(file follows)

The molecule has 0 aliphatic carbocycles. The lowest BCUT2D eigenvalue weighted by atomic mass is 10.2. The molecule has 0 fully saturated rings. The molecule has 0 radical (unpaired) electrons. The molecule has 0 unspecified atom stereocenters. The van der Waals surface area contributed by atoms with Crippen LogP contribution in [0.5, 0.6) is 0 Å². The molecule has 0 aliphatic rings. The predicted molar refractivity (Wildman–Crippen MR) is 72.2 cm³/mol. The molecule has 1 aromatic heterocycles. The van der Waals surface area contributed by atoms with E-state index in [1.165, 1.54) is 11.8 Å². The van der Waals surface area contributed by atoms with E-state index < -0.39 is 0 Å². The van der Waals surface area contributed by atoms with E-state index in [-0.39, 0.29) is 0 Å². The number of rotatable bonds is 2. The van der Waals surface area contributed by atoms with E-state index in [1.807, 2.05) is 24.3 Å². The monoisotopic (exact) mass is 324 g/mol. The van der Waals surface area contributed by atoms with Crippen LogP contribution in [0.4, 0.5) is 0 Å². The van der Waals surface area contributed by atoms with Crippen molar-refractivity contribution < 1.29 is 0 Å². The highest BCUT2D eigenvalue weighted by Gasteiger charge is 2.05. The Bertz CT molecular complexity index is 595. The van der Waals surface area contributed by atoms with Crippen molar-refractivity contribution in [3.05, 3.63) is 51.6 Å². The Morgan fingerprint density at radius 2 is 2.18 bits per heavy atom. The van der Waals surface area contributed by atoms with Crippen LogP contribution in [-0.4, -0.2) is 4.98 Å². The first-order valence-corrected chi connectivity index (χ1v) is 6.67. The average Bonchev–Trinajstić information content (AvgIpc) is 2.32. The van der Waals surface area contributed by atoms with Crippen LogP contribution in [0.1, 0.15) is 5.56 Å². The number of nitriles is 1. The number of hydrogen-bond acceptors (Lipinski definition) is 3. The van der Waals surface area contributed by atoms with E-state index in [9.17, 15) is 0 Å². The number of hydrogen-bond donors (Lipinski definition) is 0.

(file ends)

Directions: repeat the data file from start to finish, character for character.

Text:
The molecule has 0 aliphatic carbocycles. The lowest BCUT2D eigenvalue weighted by atomic mass is 10.2. The molecule has 0 fully saturated rings. The molecule has 0 radical (unpaired) electrons. The molecule has 0 unspecified atom stereocenters. The van der Waals surface area contributed by atoms with Crippen LogP contribution in [0.5, 0.6) is 0 Å². The molecule has 0 aliphatic rings. The predicted molar refractivity (Wildman–Crippen MR) is 72.2 cm³/mol. The molecule has 1 aromatic heterocycles. The van der Waals surface area contributed by atoms with E-state index in [1.165, 1.54) is 11.8 Å². The van der Waals surface area contributed by atoms with E-state index < -0.39 is 0 Å². The van der Waals surface area contributed by atoms with E-state index in [-0.39, 0.29) is 0 Å². The number of rotatable bonds is 2. The van der Waals surface area contributed by atoms with E-state index in [1.807, 2.05) is 24.3 Å². The monoisotopic (exact) mass is 324 g/mol. The van der Waals surface area contributed by atoms with Crippen LogP contribution in [0.4, 0.5) is 0 Å². The van der Waals surface area contributed by atoms with Crippen molar-refractivity contribution < 1.29 is 0 Å². The highest BCUT2D eigenvalue weighted by Gasteiger charge is 2.05. The Bertz CT molecular complexity index is 595. The van der Waals surface area contributed by atoms with Crippen molar-refractivity contribution in [3.05, 3.63) is 51.6 Å². The Morgan fingerprint density at radius 2 is 2.18 bits per heavy atom. The van der Waals surface area contributed by atoms with Crippen LogP contribution in [-0.4, -0.2) is 4.98 Å². The first-order valence-corrected chi connectivity index (χ1v) is 6.67. The average Bonchev–Trinajstić information content (AvgIpc) is 2.32. The van der Waals surface area contributed by atoms with Crippen LogP contribution in [0.1, 0.15) is 5.56 Å². The number of nitriles is 1. The number of hydrogen-bond acceptors (Lipinski definition) is 3. The van der Waals surface area contributed by atoms with E-state index in [9.17, 15) is 0 Å². The number of hydrogen-bond donors (Lipinski definition) is 0.